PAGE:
Seal (U.S. Version)

January 31, 2012 | Format: MP3

$9.49
Song Title
Time
Popularity  
30
1
5:40
30
2
5:57
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3
5:56
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6:23
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3:58
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4:19
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7
5:28
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8
5:59
30
9
8:30

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Product Details

  • Original Release Date: June 11, 1991
  • Release Date: June 11, 1991
  • Label: Warner Bros.
  • Copyright: 1991 ZTT Records Ltd.
  • Record Company Required Metadata: Music file metadata contains unique purchase identifier. Learn more.
  • Total Length: 52:10
  • Genres:
  • ASIN: B00123FKSQ
  • Average Customer Review: 4.7 out of 5 stars  See all reviews (58 customer reviews)
  • Amazon Best Sellers Rank: #48,242 Paid in Albums (See Top 100 Paid in Albums)

Customer Reviews

4.7 out of 5 stars
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See all 58 customer reviews
Clearly Seal's simplest album and debatably his best.
J. S. Kaczmarek
Seal's voice has room to breathe on tracks like "Deep Water" or the psychedelic soul of "Future Love Paradise."
Tim Brough
The songs have a cool feeling and the pacing of them are good, still a fun listen.
Christopher

Most Helpful Customer Reviews

29 of 29 people found the following review helpful By Distant Voyageur on September 12, 2003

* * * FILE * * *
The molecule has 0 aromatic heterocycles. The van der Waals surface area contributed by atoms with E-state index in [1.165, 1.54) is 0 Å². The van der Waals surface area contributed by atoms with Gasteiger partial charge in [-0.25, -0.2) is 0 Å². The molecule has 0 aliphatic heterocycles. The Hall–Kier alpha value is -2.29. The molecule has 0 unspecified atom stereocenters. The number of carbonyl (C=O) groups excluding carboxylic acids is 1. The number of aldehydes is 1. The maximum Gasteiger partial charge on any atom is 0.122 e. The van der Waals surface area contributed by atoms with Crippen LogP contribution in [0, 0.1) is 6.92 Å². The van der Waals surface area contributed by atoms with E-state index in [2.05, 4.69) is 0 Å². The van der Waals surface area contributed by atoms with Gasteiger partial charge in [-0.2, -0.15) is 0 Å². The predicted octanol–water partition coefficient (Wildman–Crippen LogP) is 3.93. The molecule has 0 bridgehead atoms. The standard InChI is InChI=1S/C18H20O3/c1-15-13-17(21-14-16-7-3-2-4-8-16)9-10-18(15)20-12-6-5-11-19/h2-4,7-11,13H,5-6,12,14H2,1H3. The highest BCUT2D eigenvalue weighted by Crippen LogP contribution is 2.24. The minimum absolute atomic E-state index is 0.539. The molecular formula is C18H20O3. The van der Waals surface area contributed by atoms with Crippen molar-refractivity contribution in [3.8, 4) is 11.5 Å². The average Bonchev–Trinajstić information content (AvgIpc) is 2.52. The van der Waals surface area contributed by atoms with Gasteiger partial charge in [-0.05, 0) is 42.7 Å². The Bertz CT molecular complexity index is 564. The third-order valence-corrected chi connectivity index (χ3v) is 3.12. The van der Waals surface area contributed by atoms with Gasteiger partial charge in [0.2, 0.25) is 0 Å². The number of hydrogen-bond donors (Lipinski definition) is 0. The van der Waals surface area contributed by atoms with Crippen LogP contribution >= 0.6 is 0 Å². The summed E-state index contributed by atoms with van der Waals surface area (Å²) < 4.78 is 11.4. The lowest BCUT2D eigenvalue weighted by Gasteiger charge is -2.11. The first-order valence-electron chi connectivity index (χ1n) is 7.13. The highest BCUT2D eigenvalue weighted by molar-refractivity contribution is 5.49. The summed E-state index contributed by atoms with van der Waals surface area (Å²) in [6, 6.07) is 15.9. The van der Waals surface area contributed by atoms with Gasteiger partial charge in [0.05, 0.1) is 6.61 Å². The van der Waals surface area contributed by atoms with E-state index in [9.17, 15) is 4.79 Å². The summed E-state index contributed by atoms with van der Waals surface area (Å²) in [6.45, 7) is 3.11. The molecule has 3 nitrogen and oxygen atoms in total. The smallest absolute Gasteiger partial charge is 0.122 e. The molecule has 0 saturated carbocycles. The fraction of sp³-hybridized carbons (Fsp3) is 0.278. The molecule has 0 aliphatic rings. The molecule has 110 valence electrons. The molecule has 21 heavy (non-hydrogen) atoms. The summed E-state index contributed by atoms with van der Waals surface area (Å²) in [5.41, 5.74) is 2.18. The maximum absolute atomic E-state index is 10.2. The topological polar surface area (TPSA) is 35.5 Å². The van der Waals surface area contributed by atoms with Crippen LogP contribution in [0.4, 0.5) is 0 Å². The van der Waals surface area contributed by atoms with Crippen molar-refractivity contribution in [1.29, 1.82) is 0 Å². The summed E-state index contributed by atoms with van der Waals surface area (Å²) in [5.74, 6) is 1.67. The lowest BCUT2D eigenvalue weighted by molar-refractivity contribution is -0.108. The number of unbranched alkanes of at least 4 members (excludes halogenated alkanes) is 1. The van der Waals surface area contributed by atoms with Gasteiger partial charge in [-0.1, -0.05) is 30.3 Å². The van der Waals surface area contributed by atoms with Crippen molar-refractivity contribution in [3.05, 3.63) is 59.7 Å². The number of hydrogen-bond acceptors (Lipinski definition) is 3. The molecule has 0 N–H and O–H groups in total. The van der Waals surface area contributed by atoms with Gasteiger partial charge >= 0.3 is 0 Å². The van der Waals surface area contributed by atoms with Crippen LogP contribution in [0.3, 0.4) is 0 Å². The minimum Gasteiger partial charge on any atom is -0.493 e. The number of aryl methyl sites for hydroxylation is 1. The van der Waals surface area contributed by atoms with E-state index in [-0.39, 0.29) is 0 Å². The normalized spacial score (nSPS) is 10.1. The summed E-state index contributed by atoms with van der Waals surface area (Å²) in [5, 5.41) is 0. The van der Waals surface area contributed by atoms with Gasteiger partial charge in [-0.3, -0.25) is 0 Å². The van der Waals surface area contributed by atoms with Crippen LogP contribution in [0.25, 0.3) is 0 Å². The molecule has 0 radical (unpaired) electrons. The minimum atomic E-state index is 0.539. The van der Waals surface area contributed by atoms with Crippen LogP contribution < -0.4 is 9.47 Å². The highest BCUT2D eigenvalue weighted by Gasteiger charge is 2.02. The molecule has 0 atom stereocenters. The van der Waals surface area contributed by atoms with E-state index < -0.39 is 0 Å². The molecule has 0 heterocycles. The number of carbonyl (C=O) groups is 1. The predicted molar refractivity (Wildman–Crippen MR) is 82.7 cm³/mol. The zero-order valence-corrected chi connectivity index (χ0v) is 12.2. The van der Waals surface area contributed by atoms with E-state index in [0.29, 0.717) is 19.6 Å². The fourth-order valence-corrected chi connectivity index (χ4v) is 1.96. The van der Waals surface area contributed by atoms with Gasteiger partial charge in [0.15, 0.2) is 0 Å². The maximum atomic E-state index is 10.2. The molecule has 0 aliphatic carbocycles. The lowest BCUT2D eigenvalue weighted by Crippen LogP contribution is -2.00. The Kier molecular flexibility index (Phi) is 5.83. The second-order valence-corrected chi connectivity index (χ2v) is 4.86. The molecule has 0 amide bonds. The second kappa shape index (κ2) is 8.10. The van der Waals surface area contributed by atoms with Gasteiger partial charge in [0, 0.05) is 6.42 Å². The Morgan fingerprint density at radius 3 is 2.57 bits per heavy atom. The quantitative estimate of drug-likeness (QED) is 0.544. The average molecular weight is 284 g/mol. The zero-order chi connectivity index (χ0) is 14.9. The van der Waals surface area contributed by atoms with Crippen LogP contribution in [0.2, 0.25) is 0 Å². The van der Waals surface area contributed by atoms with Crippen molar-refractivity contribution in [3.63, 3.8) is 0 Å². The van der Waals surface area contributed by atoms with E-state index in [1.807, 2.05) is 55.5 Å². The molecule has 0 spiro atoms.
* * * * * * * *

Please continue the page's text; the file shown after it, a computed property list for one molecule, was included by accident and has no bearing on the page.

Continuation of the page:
Format: Audio CD
There are quite a good number of fantastic debut albums that have always been the best album by a lot of artists but to me, Seal's self-titled debut album is arguably the best debut album by any artist in my opinion. Released in 1991, this album pushed the boundaries of dance/pop/soul and even some hip hop and resulted in what I consider the most innovative, sophisticated dance album ever made and this album is fighting head to head against it's 1994 follow-up oddly also entitled "Seal" as Seal's strongest collection of music. It's still impossible to believe that this album was actually released in 1991 as every song is so many years ahead of it's time and this album hasn't dated one bit even in 2003! Talent has become exceedingly rare these days but even back in 1991 when talent and music was far better, Seal's debut stood so many miles above all other albums around this time for many reasons: It's blend of dance, rock, and pop perfectly suits the mainstream crowd yet at the same time, it also has the maturity and brilliance that makes it last all the way to this very day. This album has defined a long period in my life from 1992 onwards. This album stands out in so many ways from any other album from this time and even from his other albums. One reason is its rich atmospheric mood; another is its urban dance vibe, and just the general mood of this album: Dark, moody, yet highly energetic and edgy.
"The Beginning" is the most appropriate title for the opening track on this album. This is a fabulous blend of dance, techno, pop, and soul with a slightly orchestral sound to it and aggressive driving rhythm. "Deep Water" is like two songs in one.
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14 of 14 people found the following review helpful By Worgelm on October 6, 2000
Format: Audio CD